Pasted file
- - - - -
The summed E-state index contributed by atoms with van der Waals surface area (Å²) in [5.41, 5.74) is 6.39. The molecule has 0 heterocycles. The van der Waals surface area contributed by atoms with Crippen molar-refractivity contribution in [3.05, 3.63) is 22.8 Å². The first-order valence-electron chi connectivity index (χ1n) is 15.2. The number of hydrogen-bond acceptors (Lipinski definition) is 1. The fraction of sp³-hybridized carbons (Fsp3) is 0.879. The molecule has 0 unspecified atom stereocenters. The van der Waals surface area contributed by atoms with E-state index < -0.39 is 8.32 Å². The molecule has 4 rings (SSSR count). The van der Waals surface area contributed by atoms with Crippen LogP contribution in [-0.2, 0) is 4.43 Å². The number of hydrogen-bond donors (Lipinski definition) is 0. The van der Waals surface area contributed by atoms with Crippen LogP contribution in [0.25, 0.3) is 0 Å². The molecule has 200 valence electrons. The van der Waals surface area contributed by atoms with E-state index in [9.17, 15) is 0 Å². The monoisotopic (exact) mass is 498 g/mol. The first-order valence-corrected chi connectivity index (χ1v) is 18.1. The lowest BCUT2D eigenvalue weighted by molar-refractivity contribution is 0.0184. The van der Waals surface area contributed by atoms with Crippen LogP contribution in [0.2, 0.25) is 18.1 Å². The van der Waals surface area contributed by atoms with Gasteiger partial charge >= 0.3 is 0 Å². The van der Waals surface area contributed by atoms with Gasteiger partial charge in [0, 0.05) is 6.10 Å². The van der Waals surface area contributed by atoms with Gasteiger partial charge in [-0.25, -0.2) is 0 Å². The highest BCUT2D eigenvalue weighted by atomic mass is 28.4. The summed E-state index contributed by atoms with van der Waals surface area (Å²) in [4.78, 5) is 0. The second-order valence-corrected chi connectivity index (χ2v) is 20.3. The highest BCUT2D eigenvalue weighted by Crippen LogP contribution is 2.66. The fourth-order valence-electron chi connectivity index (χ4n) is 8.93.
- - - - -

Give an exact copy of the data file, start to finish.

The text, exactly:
The summed E-state index contributed by atoms with van der Waals surface area (Å²) in [5.41, 5.74) is 6.39. The molecule has 0 heterocycles. The van der Waals surface area contributed by atoms with Crippen molar-refractivity contribution in [3.05, 3.63) is 22.8 Å². The first-order valence-electron chi connectivity index (χ1n) is 15.2. The number of hydrogen-bond acceptors (Lipinski definition) is 1. The fraction of sp³-hybridized carbons (Fsp3) is 0.879. The molecule has 0 unspecified atom stereocenters. The van der Waals surface area contributed by atoms with E-state index < -0.39 is 8.32 Å². The molecule has 4 rings (SSSR count). The van der Waals surface area contributed by atoms with Crippen LogP contribution in [-0.2, 0) is 4.43 Å². The number of hydrogen-bond donors (Lipinski definition) is 0. The van der Waals surface area contributed by atoms with Crippen LogP contribution in [0.25, 0.3) is 0 Å². The molecule has 200 valence electrons. The van der Waals surface area contributed by atoms with E-state index in [9.17, 15) is 0 Å². The monoisotopic (exact) mass is 498 g/mol. The first-order valence-corrected chi connectivity index (χ1v) is 18.1. The lowest BCUT2D eigenvalue weighted by molar-refractivity contribution is 0.0184. The van der Waals surface area contributed by atoms with Crippen LogP contribution in [0.2, 0.25) is 18.1 Å². The van der Waals surface area contributed by atoms with Gasteiger partial charge >= 0.3 is 0 Å². The van der Waals surface area contributed by atoms with Gasteiger partial charge in [0, 0.05) is 6.10 Å². The van der Waals surface area contributed by atoms with Gasteiger partial charge in [-0.25, -0.2) is 0 Å². The highest BCUT2D eigenvalue weighted by atomic mass is 28.4. The summed E-state index contributed by atoms with van der Waals surface area (Å²) in [4.78, 5) is 0. The second-order valence-corrected chi connectivity index (χ2v) is 20.3. The highest BCUT2D eigenvalue weighted by Crippen LogP contribution is 2.66. The fourth-order valence-electron chi connectivity index (χ4n) is 8.93.